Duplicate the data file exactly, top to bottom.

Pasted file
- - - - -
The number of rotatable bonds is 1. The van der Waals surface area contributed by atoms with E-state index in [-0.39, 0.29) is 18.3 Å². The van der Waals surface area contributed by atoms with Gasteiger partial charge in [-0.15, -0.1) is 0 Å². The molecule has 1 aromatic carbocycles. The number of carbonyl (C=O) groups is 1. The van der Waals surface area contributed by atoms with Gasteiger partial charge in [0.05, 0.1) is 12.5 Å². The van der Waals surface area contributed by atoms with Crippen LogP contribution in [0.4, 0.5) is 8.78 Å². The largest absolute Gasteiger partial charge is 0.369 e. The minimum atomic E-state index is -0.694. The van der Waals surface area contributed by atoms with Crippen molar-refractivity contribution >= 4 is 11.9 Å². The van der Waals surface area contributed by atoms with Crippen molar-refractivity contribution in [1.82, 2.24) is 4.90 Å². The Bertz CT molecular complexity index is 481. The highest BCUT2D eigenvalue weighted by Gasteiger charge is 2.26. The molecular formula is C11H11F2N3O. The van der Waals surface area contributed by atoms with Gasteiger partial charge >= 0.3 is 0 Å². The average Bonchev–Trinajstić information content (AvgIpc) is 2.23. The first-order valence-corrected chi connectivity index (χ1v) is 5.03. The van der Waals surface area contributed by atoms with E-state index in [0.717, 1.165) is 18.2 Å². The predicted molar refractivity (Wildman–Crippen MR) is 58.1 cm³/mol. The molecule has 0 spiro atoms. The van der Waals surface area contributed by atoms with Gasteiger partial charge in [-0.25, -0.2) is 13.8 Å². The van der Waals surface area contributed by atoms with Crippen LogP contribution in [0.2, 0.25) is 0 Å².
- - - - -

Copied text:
The number of rotatable bonds is 1. The van der Waals surface area contributed by atoms with E-state index in [-0.39, 0.29) is 18.3 Å². The van der Waals surface area contributed by atoms with Gasteiger partial charge in [-0.15, -0.1) is 0 Å². The molecule has 1 aromatic carbocycles. The number of carbonyl (C=O) groups is 1. The van der Waals surface area contributed by atoms with Gasteiger partial charge in [0.05, 0.1) is 12.5 Å². The van der Waals surface area contributed by atoms with Crippen LogP contribution in [0.4, 0.5) is 8.78 Å². The largest absolute Gasteiger partial charge is 0.369 e. The minimum atomic E-state index is -0.694. The van der Waals surface area contributed by atoms with Crippen molar-refractivity contribution >= 4 is 11.9 Å². The van der Waals surface area contributed by atoms with Crippen molar-refractivity contribution in [1.82, 2.24) is 4.90 Å². The Bertz CT molecular complexity index is 481. The highest BCUT2D eigenvalue weighted by Gasteiger charge is 2.26. The molecular formula is C11H11F2N3O. The van der Waals surface area contributed by atoms with Gasteiger partial charge >= 0.3 is 0 Å². The average Bonchev–Trinajstić information content (AvgIpc) is 2.23. The first-order valence-corrected chi connectivity index (χ1v) is 5.03. The van der Waals surface area contributed by atoms with E-state index in [0.717, 1.165) is 18.2 Å². The predicted molar refractivity (Wildman–Crippen MR) is 58.1 cm³/mol. The molecule has 0 spiro atoms. The van der Waals surface area contributed by atoms with Gasteiger partial charge in [-0.25, -0.2) is 13.8 Å². The van der Waals surface area contributed by atoms with Crippen LogP contribution in [0.2, 0.25) is 0 Å².